As we know Lent is a time of penitence and fasting. My little goof ball brain has wrestled with this ever since coming into a Catholic tradition back in the mid-1990s. As someone who grew up pretty ecumenical and culturally Protestant it was a hard transition. Getting to a Anglican and then more Catholic theological viewpoint in seminary and the years following was easy. “Head stuff” and academics come easy to me. I live in that world and I love that world. Developing spiritual disciplines are harder, be they prayer, fasting, meditating on Scripture, or anything. Like I said, studying is easy for me. Likewise I think for a lot of folks who grew up or came to faith in the Evangelical Protestant tradition (regardless of the denominational brand) that things like Bible study, theology and other intellectual or program oriented activities come easier then things like fasting. They are deeply imbedded in the Evangelical tradition. It is not that fasting is not part of the Evangelical tradition, but it play a different role and for most it is not a routine part of spiritual life. In the churches I grew up in fasting or abstinance were both voluntary and for most not a part of church life. There are exceptions to this. Some churches take on 40 days of fasting programs, but these are usually just another part of the churches program for a particular time and not continued on a regular basis. So for me this did not come naturally and as a result I struggled with Lent and never looked forward to it. I’ve mentioned some of my struggles in previous posts so I won’t rehash them.
Yet, fasting and abstinence can be very beneficial in developing spiritual disciplines. I struggled and still do sometimes, when I focus what I am giving up, versus trying to use this is a means to develop and my own spiritual disciplines I fail miserably. It’s like New Year’s resolutions. I suck at them and this year decided not even to make one of those. To be honest I’m still working on these disciplines, I figure I will be doing so the rest of my life as old habits die hard.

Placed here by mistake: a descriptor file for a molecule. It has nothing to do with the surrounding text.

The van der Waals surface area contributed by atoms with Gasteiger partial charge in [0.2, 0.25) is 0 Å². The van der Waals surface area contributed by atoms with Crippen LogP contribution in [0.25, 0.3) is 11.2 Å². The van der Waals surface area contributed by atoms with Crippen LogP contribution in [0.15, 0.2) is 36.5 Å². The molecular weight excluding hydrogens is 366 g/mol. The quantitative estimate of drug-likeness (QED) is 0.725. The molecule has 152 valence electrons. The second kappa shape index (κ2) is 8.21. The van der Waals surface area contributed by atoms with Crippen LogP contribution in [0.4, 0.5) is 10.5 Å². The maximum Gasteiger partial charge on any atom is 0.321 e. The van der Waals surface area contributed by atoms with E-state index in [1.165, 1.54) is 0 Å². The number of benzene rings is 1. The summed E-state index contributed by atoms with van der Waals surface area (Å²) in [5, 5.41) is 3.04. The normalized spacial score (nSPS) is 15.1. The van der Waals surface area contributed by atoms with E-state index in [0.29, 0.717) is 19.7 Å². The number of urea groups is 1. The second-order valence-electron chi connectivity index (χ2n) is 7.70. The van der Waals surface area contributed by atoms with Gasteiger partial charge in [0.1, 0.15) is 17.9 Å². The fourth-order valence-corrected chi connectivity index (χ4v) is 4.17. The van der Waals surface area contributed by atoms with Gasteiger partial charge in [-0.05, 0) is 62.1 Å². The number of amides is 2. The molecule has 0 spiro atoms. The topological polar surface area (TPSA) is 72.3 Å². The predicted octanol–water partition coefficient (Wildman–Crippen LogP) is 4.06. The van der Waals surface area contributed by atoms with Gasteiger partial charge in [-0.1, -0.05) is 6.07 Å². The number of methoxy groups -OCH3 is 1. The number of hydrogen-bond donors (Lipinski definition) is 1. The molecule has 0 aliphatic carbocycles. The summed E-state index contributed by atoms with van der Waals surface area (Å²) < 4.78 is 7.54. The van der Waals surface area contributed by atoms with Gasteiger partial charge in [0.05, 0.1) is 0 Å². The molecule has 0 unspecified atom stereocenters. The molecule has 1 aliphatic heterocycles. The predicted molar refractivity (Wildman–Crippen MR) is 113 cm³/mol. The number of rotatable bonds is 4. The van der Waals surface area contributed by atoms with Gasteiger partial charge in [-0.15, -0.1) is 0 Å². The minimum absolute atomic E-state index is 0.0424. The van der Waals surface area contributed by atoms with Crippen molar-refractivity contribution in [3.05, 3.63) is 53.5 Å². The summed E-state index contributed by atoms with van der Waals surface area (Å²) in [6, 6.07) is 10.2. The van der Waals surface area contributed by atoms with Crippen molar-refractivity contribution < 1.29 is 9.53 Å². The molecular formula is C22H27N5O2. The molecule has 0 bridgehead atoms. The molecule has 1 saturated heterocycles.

My own journey in learning to “survive” Lent is to let go. If these things impede and frustrate me then I need to let go of them and focus on what will actually build me up spiritually. This year I decided to reduce the amount of time I spent watching all the talking heads on TV news and listening to the incessant drumbeat of talk radio. When I did this I noticed a radical shift, I was not long spun up about all the apocalyptic invective on both the right and the left. I began to be able to relax and actually let God’s grace begin to work in me, especially because of what I went through coming back from Iraq. It worked so well that I have expanded it in Lent, I’m not watching or listening to any of them. I have more time for spiritual disciplines, I am able to write again after not being able to for a year and I’m able to laugh. One thing that helped me was reading Andrew Greeley’s “Bishop Blackie Ryan” mystery novels. They are so full of the grace of God and numerous times have touched my very soul. Likewise it is easier for me to see people of all viewpoints as people who God loves and not enemies of me or the unnamed political party to which I may or may not belong. I think I am now a confirmed Indepublicratarian.
I think for me these two things are helping me this Lent. I’ve let go to to a lot of stuff, but I’ve gained more. For the first time since before Iraq the Daily Office and Mass are becoming spiritual experiences for me and not just being done out of duty and obedience. If I miss something or foul it up I figure that God probably still loves me anyway and if that is the case for me maybe I can reflect it in all my relationships, maybe even in my view of the Evil Dodgers.